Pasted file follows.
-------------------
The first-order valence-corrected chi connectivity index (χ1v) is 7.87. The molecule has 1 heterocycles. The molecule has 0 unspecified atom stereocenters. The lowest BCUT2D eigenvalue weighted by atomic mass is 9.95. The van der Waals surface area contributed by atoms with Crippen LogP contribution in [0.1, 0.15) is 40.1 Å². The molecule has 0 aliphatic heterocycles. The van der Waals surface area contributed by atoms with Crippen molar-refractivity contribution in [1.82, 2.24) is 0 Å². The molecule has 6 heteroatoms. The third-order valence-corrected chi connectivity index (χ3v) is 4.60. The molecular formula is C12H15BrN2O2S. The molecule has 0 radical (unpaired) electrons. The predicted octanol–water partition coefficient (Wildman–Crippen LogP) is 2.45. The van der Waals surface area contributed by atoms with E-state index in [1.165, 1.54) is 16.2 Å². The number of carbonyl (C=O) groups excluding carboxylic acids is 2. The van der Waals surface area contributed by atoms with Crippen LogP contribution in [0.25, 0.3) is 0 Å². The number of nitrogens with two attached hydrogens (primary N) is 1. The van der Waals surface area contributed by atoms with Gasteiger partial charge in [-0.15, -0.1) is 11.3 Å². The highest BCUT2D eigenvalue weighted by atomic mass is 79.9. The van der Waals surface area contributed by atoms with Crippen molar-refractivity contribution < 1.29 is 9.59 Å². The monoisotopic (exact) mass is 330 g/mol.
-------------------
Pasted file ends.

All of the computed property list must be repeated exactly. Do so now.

The first-order valence-corrected chi connectivity index (χ1v) is 7.87. The molecule has 1 heterocycles. The molecule has 0 unspecified atom stereocenters. The lowest BCUT2D eigenvalue weighted by atomic mass is 9.95. The van der Waals surface area contributed by atoms with Crippen LogP contribution in [0.1, 0.15) is 40.1 Å². The molecule has 0 aliphatic heterocycles. The van der Waals surface area contributed by atoms with Crippen molar-refractivity contribution in [1.82, 2.24) is 0 Å². The molecule has 6 heteroatoms. The third-order valence-corrected chi connectivity index (χ3v) is 4.60. The molecular formula is C12H15BrN2O2S. The molecule has 0 radical (unpaired) electrons. The predicted octanol–water partition coefficient (Wildman–Crippen LogP) is 2.45. The van der Waals surface area contributed by atoms with E-state index in [1.165, 1.54) is 16.2 Å². The number of carbonyl (C=O) groups excluding carboxylic acids is 2. The van der Waals surface area contributed by atoms with Crippen LogP contribution in [0.25, 0.3) is 0 Å². The number of nitrogens with two attached hydrogens (primary N) is 1. The van der Waals surface area contributed by atoms with Gasteiger partial charge in [-0.15, -0.1) is 11.3 Å². The highest BCUT2D eigenvalue weighted by atomic mass is 79.9. The van der Waals surface area contributed by atoms with Crippen molar-refractivity contribution < 1.29 is 9.59 Å². The monoisotopic (exact) mass is 330 g/mol.